Thursday, December 27, 2012

Bushcraft and Backpacking Food – 12/15/12 Trip

I just finished posting about a trip I did this month. I’ve been getting some questions about food that I typically carry on my trips, and I figured this would be a good opportunity to go over what I brought with me. If you are interested in the topic, you can check out a similar post I did on the subject here.


The approach I take to food might seem overly scientific, and it’s true that for many trips it’s unnecessary. For your average weekend outing, especially if you will not be traveling far, the typical fare of bacon, hotdogs, and bread (bannock for those doing bushcraft) will serve just fine. However, I like to be more systematic and maximize the utility of my food. This becomes critical on longer trips, or trips that require you to cover longer distances.

Improper or inadequate nutrition is a sure way to undermine a trip into the wilderness. Like Frederick Cook said, “A person’s mental development is the result of many years of study, but his physical state is the result of his nourishment during the preceding week.”

As I have mentioned before, the amount of calories you will need per day will be different depending on what you are doing. When pulling heavy loads all day long in arctic conditions, it is not uncommon for a person to need 8,000 calories or more per day. For my trips however, I aim for about 2,000 calories per day. The reason is simply that I find it difficult to force myself to eat more than that. On a trip that lasts a few weeks the body will get used to the higher caloric intake, but at least for me, on shorter trips, there is a limit on how much I can eat. Adjust your caloric intake based on what you need for your specific trip.

So, back to specifics, for this past trip I had five days of food, which totaled a little over five pounds. It was all contained in the bag you see me holding in the above picture. I had fairly low caloric intake per day for the trip, falling a bit below 2,000 calories per day.

Each day’s food was contained in a separate bag. I find that to be a good way of keeping track of exactly what you are consuming, and prevents one from eating too much of a particular food before the end of the trip.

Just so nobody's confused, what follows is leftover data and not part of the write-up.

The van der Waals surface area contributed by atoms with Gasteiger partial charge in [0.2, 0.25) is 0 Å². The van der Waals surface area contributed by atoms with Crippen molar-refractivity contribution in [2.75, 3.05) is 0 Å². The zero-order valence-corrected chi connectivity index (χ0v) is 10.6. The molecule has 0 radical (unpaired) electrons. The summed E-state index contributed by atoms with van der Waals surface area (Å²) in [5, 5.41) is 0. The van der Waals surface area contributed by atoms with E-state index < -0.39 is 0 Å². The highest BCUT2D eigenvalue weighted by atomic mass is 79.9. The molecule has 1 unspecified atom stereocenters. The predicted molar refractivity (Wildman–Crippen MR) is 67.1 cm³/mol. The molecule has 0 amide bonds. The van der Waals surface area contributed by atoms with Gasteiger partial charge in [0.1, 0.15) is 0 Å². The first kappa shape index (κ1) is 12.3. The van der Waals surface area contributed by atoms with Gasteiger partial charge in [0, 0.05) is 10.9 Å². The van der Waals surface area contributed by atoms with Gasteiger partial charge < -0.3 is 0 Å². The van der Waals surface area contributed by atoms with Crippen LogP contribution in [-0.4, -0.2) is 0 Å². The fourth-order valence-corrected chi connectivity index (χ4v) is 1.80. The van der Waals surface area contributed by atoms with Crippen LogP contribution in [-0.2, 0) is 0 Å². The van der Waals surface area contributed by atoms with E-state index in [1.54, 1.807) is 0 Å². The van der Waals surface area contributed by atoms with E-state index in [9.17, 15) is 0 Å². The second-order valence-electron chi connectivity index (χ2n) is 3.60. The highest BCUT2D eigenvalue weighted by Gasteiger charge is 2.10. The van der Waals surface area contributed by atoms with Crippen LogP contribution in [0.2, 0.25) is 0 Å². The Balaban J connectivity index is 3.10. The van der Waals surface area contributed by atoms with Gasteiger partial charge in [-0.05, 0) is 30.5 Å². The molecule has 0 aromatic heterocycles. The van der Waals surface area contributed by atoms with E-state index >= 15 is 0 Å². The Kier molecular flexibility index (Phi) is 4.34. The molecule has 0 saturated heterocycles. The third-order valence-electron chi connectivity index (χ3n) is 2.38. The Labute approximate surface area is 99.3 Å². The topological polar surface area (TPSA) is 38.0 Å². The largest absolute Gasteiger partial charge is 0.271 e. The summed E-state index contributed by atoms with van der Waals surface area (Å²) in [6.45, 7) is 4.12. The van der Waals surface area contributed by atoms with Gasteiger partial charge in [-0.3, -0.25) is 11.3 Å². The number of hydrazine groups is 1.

Each day’s food is in turn divided into the different meal. I tend to cook my food for breakfast and dinner. My lunch tends to be food I can eat on the go without cooking.


I prioritize calorically dense foods. That way I can minimize the weight of the food I have to bring with me. The longer the trip, the more that matters. As you can see from the picture at the top of the post, even just five days of food can fill up a sizable bag, and weigh over five pounds. That bulk and weight makes a big difference during an outing. So, here is how the caloric density of the food I brought brakes down:


Calories (cal)

Weights (oz)


Mashed Potatoes 1/2 cup(breakfast) 




Salami (breakfast)




Crackers (Keebler Club) 16 (lunch)




Pepperoni 32 slices (lunch)




Dried Tomatoes 16 slices (lunch)




Oatmeal Bar (lunch)




Stove Top 2 cups (dinner)








As you can see, the total calories per day are a bit under 2,000, and the caloric density of the food is 115.5 cal/oz (counting the packaging). That is not bad, although it could be better. Ideally you would have caloric density of about 150 cal/oz. There are easy ways to reach that goal. The food you see above is what I call my “real” food. By that I mean it is substantial food that can comprise a meal. This can then be supplemented by other, higher caloric density foods, to allow you to reach your goal. Those foods are not what you would necessarily consider meals. For example, adding oil or butter, which has about 240 cal/oz to the Stove Top or mashed potatoes will significantly increase the caloric density. Adding other snacks like nuts, which are high in fats will also increase the caloric density.

So, this is what I had with me. Keep in mind that for sustained activity over longer periods of time you will need more food each day, probably close to 3,000 calories per day. With calorie dense foods, you would be carrying about 1.5 lb of food per day. The weight adds up fast, so try to be judicious about your choices.


  1. Hey Ross, you might want to check your nutritional data again. There is no way crackers have more calories per oz than pepperoni unless they are dipped in oil ;)

    In the end it comes down to fat (9 cal/g) content. Water content being equal nothing beats fatty meal for cal/weight.

  2. Hmm it appears I underestimated these crackers. 4 calories per gram of cracker according to the label on their website. Pepperoni is, from what I can find online , 5 cal per gram. So I guess your numbers could be right.

    Oh well never would have thought crackers are so calorie dense.

  3. Yeah, these are the numbers I got from the box. Carbs are pretty good in terms of calories. Fat of course is better, but there is only so much you can cram in a price of meat.